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'Polad financing is illegal'

by Staff reporter
05 Sep 2021 at 06:01hrs | Views
UNITED Kingdom (UK) based Law Lecturer Alex Magaisa has urged President Emmerson Mnangagwa to seek amendment of the Political Parties Financing Act (PPF Act) if he wants to use public funds to pamper members of his Political Leaders and Actors Dialogue (POLAD).

Magaisa warned doing so under the current condition was illegal as none of his cronies qualified for political funding based on the 2018 election results and giving them cars and other freebies was going round the PPF Act.

He was speaking on human rights watchdog Zim Rights' podcast.

"It is arguable that this is political party funding that circumvents provisions of the political parties financing act (PPF Act)," said Magaisa. It is indirect political party funding, the state is using public funds to support political parties that do not qualify under the PPF Act," he said.

"There would be no problem if the state wanted to do that, all it needs to do is change the law to make sure parties such as those in POLAD are clearly  taken into account and considered for political party funding under the PPF Act otherwise that law becomes redundant."

Only Nelson Chamisa's MDC Alliance and ruling Zanu-PF currently qualify for political party funding.

However a series of court challenges by POLAD member and MDC-T leader Douglas Mwonzora have ensured the recent ZWL$60 million was given to them instead.

Mnangagwa presented for use in unclear areas, top of the range 4×4 Isuzu vehicles to POLAD members who include Professor Lovemore Madhuku.

Madhuku has gone out of his way to defend the new gifts, indicating he wants more.

Added Magaisa: "The problems is that a leader or president can always create a platform that he wants where he or she is going to reward loyalists that are going to create a facade of competition with him or his party and then reward them afterwards by giving them gifts like this which are outside the PPF Act. That is unethical, unfair and opens room for all manners of electoral manipulation, I believe it is a misuse of public funds in order to advance personal and political party interests. I do not think this is the way to go where one of the parties decides that they are going to buy cars, buy suits, allocate land or give whatever gifts they want to give to political players."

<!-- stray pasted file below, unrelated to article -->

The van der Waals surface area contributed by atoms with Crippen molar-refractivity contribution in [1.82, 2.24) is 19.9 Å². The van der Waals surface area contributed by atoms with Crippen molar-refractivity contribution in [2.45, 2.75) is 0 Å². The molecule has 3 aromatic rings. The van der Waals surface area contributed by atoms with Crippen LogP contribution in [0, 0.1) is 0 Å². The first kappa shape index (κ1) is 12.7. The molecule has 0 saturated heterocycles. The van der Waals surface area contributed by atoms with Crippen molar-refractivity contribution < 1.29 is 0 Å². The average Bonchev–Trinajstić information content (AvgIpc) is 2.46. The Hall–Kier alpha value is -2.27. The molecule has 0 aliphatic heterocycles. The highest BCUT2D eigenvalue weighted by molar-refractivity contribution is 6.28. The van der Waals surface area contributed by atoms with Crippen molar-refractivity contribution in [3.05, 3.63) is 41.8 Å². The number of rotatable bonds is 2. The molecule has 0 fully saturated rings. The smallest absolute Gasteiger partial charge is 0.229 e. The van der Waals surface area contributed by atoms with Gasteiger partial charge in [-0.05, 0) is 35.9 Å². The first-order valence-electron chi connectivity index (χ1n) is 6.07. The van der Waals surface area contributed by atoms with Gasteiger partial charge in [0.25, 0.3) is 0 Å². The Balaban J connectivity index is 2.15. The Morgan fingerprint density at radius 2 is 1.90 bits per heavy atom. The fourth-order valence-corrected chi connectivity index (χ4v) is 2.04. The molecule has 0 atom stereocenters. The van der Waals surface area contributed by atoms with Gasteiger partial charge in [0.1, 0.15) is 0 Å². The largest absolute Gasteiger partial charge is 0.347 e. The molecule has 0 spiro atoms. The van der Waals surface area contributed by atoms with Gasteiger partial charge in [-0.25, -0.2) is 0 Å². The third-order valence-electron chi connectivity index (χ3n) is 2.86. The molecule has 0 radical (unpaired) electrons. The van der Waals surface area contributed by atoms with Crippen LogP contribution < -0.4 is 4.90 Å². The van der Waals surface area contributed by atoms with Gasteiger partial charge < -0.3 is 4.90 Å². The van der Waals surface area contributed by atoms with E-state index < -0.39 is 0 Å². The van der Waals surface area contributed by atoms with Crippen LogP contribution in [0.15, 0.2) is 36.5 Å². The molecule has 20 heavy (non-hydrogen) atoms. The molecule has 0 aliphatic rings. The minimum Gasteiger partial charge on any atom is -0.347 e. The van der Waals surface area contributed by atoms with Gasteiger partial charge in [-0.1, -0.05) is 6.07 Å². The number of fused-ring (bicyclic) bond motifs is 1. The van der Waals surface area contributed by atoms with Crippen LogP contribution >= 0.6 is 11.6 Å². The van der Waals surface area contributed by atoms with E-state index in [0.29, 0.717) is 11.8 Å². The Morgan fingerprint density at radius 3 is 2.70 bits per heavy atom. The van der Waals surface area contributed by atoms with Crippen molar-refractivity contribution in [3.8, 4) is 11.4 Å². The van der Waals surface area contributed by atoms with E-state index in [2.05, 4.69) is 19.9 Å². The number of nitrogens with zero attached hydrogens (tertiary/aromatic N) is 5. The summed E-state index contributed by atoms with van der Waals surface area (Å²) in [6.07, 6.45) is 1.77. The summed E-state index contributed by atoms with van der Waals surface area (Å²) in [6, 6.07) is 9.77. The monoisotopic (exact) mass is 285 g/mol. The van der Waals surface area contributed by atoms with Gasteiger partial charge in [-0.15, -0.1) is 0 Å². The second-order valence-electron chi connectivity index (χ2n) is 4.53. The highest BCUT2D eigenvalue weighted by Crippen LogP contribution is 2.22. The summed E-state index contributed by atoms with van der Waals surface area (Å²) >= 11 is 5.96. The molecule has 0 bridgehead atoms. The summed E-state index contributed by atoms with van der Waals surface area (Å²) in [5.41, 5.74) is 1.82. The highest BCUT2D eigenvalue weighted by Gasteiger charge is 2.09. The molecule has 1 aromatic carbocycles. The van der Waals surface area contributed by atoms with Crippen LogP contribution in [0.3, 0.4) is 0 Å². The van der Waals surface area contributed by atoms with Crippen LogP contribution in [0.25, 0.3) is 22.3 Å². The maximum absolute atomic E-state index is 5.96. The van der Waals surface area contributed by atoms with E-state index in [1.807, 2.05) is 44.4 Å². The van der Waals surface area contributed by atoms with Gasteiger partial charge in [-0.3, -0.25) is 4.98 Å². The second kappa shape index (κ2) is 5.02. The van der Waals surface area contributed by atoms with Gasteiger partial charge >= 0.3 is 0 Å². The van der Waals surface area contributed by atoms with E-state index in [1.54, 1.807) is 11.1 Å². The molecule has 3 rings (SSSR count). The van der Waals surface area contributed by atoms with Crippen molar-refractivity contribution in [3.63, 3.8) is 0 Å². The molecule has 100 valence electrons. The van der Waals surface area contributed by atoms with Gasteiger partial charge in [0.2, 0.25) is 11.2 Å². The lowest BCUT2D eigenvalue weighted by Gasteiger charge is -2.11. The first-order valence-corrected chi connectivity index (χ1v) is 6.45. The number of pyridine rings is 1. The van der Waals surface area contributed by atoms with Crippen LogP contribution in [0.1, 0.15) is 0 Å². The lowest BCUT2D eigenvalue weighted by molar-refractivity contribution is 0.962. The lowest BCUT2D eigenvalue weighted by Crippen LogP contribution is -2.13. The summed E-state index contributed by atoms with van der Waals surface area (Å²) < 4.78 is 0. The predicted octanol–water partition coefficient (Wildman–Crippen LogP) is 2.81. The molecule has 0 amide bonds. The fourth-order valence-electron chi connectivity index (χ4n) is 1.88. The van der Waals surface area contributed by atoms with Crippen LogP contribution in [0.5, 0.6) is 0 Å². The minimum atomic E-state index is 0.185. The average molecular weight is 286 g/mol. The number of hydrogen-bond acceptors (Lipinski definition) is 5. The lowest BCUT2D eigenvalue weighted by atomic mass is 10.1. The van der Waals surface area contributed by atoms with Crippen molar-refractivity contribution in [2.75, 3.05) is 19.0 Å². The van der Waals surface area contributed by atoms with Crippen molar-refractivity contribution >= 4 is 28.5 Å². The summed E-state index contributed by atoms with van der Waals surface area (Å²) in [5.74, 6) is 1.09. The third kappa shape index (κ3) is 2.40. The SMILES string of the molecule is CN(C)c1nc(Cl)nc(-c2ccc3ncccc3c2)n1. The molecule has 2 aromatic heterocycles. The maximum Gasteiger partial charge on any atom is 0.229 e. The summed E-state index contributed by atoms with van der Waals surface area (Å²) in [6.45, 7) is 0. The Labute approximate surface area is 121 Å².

"That is personalising institutions, making the PPF Act redundant and I do not think it is fair. This is how institutions end up collpasing, they become comproimised because they are respomnding to the whims of an individual. I believe the gifts that were given to members of POLAD were retrogressive," he said.

POLAD was formed following recommendations by the Kgalema Motlanthe Commission on the 1 August killings but has not been recognised as a proper platform for dialogue between Mnangagwa and opposition.

The absence of popular Chamisa has been its major downfall.

Source - newzimbabwe